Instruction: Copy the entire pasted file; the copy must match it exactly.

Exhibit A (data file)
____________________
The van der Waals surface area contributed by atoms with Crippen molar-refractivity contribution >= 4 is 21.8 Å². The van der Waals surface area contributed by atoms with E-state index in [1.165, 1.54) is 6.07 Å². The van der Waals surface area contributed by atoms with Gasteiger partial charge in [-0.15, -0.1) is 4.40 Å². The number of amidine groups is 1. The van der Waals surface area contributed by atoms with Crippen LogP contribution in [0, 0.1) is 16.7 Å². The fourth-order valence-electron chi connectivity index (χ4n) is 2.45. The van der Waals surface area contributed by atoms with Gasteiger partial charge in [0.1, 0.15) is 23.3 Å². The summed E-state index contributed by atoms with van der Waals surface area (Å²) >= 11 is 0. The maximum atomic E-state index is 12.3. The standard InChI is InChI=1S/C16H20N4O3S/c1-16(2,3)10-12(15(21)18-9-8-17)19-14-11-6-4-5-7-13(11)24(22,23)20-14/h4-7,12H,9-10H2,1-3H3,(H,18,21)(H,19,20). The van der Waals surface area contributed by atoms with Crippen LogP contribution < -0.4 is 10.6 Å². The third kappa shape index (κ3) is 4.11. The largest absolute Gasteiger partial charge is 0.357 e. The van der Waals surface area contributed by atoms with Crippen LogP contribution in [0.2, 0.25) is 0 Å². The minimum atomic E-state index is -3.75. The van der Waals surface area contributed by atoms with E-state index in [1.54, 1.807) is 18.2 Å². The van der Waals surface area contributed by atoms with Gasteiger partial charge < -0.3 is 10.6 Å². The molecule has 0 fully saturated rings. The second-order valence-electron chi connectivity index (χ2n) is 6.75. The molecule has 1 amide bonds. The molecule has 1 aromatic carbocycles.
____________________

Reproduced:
The van der Waals surface area contributed by atoms with Crippen molar-refractivity contribution >= 4 is 21.8 Å². The van der Waals surface area contributed by atoms with E-state index in [1.165, 1.54) is 6.07 Å². The van der Waals surface area contributed by atoms with Gasteiger partial charge in [-0.15, -0.1) is 4.40 Å². The number of amidine groups is 1. The van der Waals surface area contributed by atoms with Crippen LogP contribution in [0, 0.1) is 16.7 Å². The fourth-order valence-electron chi connectivity index (χ4n) is 2.45. The van der Waals surface area contributed by atoms with Gasteiger partial charge in [0.1, 0.15) is 23.3 Å². The summed E-state index contributed by atoms with van der Waals surface area (Å²) >= 11 is 0. The maximum atomic E-state index is 12.3. The standard InChI is InChI=1S/C16H20N4O3S/c1-16(2,3)10-12(15(21)18-9-8-17)19-14-11-6-4-5-7-13(11)24(22,23)20-14/h4-7,12H,9-10H2,1-3H3,(H,18,21)(H,19,20). The van der Waals surface area contributed by atoms with Crippen LogP contribution < -0.4 is 10.6 Å². The third kappa shape index (κ3) is 4.11. The largest absolute Gasteiger partial charge is 0.357 e. The van der Waals surface area contributed by atoms with Crippen LogP contribution in [0.2, 0.25) is 0 Å². The minimum atomic E-state index is -3.75. The van der Waals surface area contributed by atoms with E-state index in [1.54, 1.807) is 18.2 Å². The van der Waals surface area contributed by atoms with Gasteiger partial charge < -0.3 is 10.6 Å². The molecule has 0 fully saturated rings. The second-order valence-electron chi connectivity index (χ2n) is 6.75. The molecule has 1 amide bonds. The molecule has 1 aromatic carbocycles.